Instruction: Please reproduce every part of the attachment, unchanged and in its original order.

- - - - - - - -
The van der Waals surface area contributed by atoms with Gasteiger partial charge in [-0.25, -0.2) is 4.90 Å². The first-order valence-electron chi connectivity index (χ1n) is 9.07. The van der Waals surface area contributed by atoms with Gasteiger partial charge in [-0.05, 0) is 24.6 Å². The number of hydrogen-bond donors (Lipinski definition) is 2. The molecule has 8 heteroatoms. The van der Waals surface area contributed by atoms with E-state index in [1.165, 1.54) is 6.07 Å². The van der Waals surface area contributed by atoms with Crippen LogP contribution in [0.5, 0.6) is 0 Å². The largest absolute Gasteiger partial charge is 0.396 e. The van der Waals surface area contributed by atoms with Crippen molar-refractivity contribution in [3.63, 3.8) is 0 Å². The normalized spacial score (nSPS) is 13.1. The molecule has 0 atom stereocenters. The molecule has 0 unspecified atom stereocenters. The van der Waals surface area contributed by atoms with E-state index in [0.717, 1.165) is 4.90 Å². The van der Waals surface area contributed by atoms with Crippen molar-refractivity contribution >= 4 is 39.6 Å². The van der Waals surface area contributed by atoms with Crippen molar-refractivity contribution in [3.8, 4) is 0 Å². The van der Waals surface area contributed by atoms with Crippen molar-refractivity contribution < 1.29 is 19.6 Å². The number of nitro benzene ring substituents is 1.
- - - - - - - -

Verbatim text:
The van der Waals surface area contributed by atoms with Gasteiger partial charge in [-0.25, -0.2) is 4.90 Å². The first-order valence-electron chi connectivity index (χ1n) is 9.07. The van der Waals surface area contributed by atoms with Gasteiger partial charge in [-0.05, 0) is 24.6 Å². The number of hydrogen-bond donors (Lipinski definition) is 2. The molecule has 8 heteroatoms. The van der Waals surface area contributed by atoms with E-state index in [1.165, 1.54) is 6.07 Å². The van der Waals surface area contributed by atoms with Crippen LogP contribution in [0.5, 0.6) is 0 Å². The largest absolute Gasteiger partial charge is 0.396 e. The van der Waals surface area contributed by atoms with Crippen molar-refractivity contribution in [3.63, 3.8) is 0 Å². The normalized spacial score (nSPS) is 13.1. The molecule has 0 atom stereocenters. The molecule has 0 unspecified atom stereocenters. The van der Waals surface area contributed by atoms with E-state index in [0.717, 1.165) is 4.90 Å². The van der Waals surface area contributed by atoms with Crippen molar-refractivity contribution >= 4 is 39.6 Å². The van der Waals surface area contributed by atoms with Crippen molar-refractivity contribution in [3.8, 4) is 0 Å². The van der Waals surface area contributed by atoms with Crippen molar-refractivity contribution < 1.29 is 19.6 Å². The number of nitro benzene ring substituents is 1.